In 2020 the rainy season in South Sudan led to unusual flooding, forcing 856,000 people to leave their homes. Among them, 187,000 in the Ex Lakes State, where Doctors with Africa Cuamm is present as a partner of the South Sudanese Ministry of Health, helping to coordinate the health response. The area was already characterized by internally displaced people (IDPs) settlements due to the outbreak of civil war in 2013. New IDPs started arriving, exponentially increasing the catchment population and furtherly burdening the already fragile health system.
“Doctors with Africa CUAMM with the support of South Sudan Humanitarian Fund (SSHF), started an emergency response on the 16th of November 2020 with the aim of restoring and strengthening the capacity of selected health facilities to provide health and nutrition services, especially those in the areas with a great number of IDPs: Rumbek Centre, Rumbek East, Yirol East and Awerial” – tells Samuel, SSHF project manager–. “In particular, the only Awerial County counted 70,000 IDPS seeking for protection and safety. The only governmental health facility providing health and nutritional services in Mingkaman town was overcrowded”- continues Samuel -.
Therefore, Mobile Health Teams have been established along with the training of community health workers (CHWs) and community nutrition volunteers (CNV) to sensitize and support the affected population. Moreover, in Awerial County the SSHF project sustains mothers-to-mothers support groups that include women of any age who meet to learn and discuss about issues of infant and child nutrition, particularly the root causes of malnutrition among children under 5. CUAMM selected 180 mothers from 9 IDP locations and Mary is one them.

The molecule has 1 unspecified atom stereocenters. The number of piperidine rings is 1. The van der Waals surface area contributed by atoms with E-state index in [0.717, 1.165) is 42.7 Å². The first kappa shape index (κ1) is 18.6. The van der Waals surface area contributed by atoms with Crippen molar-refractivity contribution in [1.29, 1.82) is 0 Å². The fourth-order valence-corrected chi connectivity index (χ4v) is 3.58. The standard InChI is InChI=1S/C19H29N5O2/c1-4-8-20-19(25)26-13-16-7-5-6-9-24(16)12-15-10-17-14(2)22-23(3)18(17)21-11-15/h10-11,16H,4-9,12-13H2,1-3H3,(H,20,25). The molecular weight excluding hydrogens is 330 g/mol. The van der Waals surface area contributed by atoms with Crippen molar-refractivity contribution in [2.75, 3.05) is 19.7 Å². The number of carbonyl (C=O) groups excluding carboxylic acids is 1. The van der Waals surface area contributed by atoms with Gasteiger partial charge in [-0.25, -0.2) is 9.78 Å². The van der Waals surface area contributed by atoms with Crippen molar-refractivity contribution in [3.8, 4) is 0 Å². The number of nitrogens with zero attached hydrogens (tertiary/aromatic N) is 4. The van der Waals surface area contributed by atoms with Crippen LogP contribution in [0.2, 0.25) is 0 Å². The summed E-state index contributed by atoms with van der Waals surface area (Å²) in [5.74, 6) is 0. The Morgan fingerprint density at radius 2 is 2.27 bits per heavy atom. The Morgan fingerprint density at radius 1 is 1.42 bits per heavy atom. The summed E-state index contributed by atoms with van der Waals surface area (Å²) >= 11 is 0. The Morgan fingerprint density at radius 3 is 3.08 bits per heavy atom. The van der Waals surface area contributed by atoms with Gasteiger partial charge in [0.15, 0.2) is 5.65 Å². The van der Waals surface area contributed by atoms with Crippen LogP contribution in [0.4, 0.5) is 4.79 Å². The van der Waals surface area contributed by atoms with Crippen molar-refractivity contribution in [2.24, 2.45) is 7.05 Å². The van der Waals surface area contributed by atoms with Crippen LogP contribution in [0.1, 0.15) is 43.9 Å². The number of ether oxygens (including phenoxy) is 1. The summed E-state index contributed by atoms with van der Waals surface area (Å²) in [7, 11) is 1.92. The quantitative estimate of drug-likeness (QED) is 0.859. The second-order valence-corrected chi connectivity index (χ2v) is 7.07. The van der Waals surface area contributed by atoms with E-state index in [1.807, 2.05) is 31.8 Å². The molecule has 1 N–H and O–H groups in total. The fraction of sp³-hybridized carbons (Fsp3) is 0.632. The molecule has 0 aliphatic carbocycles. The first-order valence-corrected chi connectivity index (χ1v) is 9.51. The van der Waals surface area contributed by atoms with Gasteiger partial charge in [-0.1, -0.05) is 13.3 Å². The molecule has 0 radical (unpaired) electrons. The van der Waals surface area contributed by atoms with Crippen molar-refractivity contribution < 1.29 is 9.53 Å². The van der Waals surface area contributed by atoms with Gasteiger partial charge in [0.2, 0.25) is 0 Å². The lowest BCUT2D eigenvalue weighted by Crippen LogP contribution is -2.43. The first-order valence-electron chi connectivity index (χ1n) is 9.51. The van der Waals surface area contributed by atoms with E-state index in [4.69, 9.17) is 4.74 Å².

In January 2021, Mary’s child experienced a case of severe malnutrition. “This is the second time in less than two months that my child was diagnosed with severe malnutrition – Mary tells – . He was referred to Mingkaman stabilization centre by one of the members of SSHF mobile nutrition team”. The child was admitted and then successfully recovered. Immediately after, Mary came to know about the Mothers to Mothers Support Group (MtMSG) and she decided to join.
“I’ve really enjoyed the cooking demonstrations where nutritionists “teach” how to cook healthy meals for children, pregnant and lactating women – Mary claims -. I’ve learnt a lot on how to manage under 5 children at risk of malnutrition and, in addition to the common practices, I’ve adopted the daily feeding for my children made of honey mixed with peanut paste or sim-sim paste, according to the availability”.
Mary tells of the fruitful outcome of her experience within the group: a positive experience that has benefited the community too, since she inspired 7 mothers to adopt the same behaviors to take care of themselves and their children. Mary’s testimony is also the demonstration that the most significant change is possible starting from the community, from mothers supporting each other, working hand in hand with the community nutrition volunteers, mobile nutrition teams and all those that are committed every day to improving health, and preventing and fighting malnutrition.